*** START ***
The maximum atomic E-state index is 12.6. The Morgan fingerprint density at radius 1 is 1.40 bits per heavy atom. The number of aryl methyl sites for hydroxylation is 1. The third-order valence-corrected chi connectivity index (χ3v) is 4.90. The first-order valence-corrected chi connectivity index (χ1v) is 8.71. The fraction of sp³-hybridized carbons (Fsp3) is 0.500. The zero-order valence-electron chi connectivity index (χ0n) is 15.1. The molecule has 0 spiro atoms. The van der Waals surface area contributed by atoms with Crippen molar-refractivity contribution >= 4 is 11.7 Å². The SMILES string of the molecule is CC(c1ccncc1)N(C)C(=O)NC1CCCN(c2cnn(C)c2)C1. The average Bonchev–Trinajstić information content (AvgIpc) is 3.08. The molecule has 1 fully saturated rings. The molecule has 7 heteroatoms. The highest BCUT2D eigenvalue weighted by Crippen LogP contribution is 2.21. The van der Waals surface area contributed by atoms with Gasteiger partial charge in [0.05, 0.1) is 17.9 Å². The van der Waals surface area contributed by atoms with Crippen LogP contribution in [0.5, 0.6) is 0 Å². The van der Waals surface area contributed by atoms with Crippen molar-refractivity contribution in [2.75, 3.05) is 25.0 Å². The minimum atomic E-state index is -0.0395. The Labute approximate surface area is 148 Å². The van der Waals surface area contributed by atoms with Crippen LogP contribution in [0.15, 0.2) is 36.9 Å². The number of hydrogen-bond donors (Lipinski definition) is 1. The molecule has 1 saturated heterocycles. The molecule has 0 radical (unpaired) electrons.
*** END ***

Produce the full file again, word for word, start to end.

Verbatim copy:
The maximum atomic E-state index is 12.6. The Morgan fingerprint density at radius 1 is 1.40 bits per heavy atom. The number of aryl methyl sites for hydroxylation is 1. The third-order valence-corrected chi connectivity index (χ3v) is 4.90. The first-order valence-corrected chi connectivity index (χ1v) is 8.71. The fraction of sp³-hybridized carbons (Fsp3) is 0.500. The zero-order valence-electron chi connectivity index (χ0n) is 15.1. The molecule has 0 spiro atoms. The van der Waals surface area contributed by atoms with Crippen molar-refractivity contribution >= 4 is 11.7 Å². The SMILES string of the molecule is CC(c1ccncc1)N(C)C(=O)NC1CCCN(c2cnn(C)c2)C1. The average Bonchev–Trinajstić information content (AvgIpc) is 3.08. The molecule has 1 fully saturated rings. The molecule has 7 heteroatoms. The highest BCUT2D eigenvalue weighted by Crippen LogP contribution is 2.21. The van der Waals surface area contributed by atoms with Gasteiger partial charge in [0.05, 0.1) is 17.9 Å². The van der Waals surface area contributed by atoms with Crippen LogP contribution in [0.5, 0.6) is 0 Å². The van der Waals surface area contributed by atoms with Crippen molar-refractivity contribution in [2.75, 3.05) is 25.0 Å². The minimum atomic E-state index is -0.0395. The Labute approximate surface area is 148 Å². The van der Waals surface area contributed by atoms with Crippen LogP contribution in [0.15, 0.2) is 36.9 Å². The number of hydrogen-bond donors (Lipinski definition) is 1. The molecule has 1 saturated heterocycles. The molecule has 0 radical (unpaired) electrons.